How to Be a Smart (Not Stressed) Holiday Shopper

Buy yourself time and money by starting early and sticking to your spending plan.

Buy yourself time and money by starting early and sticking to your spending plan.

Don’t let holiday stress cloud your judgment while shopping. Otherwise, you may wind up in the Target parking lot wondering how you got there and why your receipt includes $60 worth of fidget spinners.

That’s because the onslaught of holiday festivities, family commitments, travel plans and gift exchanges can often lead to poor shopping choices. You’re more likely to rush decision-making rather than carefully weigh your options, says Jeff Inman, president of the Society for Consumer Psychology.

Procrastinating is a surefire way to increase shopping stress.

“When you do that, you tend to be more influenced by marketplace factors, like promotions and sales,” says Inman, who is also a professor of marketing at the University of Pittsburgh’s Katz Graduate School of Business. “That can lead to the tendency to be a little less price-sensitive than you normally would be.”

In other words, a “buy 10, get one free” deal on fidget spinners looks pretty good.

Here’s how to be a smart — not stressed — shopper during the holidays:

Make a list. Folks have (probably) been making shopping lists since there have been backs of envelopes to write them on — with good reason. This pre-shopping homework allows you to comparison shop and scout deals for specific items. Then, while you’re in the store, referring to a list makes you a more intentional shopper. For example, the fidget spinner deal is easier to pass up once you see that those toys aren’t on your list. Your in-hand guide also alleviates indecision anxiety. No more breakdowns in the middle of Toys R Us over which of the 40 kinds of Nerfs to get your niece.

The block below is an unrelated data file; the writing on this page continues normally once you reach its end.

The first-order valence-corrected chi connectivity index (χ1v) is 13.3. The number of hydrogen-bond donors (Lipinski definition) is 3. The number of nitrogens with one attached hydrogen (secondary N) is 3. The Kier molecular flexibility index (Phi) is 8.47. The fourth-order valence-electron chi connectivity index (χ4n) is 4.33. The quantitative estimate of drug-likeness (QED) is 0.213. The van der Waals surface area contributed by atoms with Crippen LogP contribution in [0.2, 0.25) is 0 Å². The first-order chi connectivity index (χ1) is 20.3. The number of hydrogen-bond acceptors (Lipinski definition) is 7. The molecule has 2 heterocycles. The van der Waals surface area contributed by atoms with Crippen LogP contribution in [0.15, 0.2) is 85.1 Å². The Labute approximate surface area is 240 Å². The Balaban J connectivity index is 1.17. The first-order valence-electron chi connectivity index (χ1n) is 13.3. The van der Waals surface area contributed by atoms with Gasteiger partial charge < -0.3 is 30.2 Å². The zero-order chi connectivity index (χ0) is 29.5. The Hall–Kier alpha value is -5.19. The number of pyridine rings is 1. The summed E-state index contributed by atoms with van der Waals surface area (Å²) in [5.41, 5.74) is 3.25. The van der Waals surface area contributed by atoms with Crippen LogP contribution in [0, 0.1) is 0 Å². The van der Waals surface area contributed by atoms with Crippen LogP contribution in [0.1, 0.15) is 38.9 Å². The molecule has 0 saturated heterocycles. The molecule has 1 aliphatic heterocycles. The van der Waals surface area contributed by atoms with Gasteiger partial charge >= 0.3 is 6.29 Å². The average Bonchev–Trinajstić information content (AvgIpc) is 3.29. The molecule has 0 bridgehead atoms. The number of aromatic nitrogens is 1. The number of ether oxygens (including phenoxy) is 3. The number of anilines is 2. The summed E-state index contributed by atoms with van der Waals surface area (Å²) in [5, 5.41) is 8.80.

Straying from the list is fine (and can be fun) as long as you keep spending in check.

» MORE: How to save money: daily, monthly and long term

“People should have a mental budget for how much they’re willing to spend on unplanned purchases,” Inman says. He gives stocking stuffers as an example. If you decide to go off-list for those items, plan to spend no more than, say, $50 on them.

Shop early. Procrastinating is a surefire way to increase shopping stress, Inman says. You may not have time to shop for sales — ugh, Nerf toys were half off last weekend — or venture to multiple stores for the lowest prices.

Start crossing gifts off your list now, and take your time to hunt for the best deals. You can also choose to shop when you want to, rather than when you have to.

Take care of yourself. Making smart decisions is tough when you’re stressed, hungry or tired. So shop in segments, when you feel good and can take your time. And take breaks.

“Don’t make it a marathon,” Inman says. “Shop for a while, then grab a coffee.”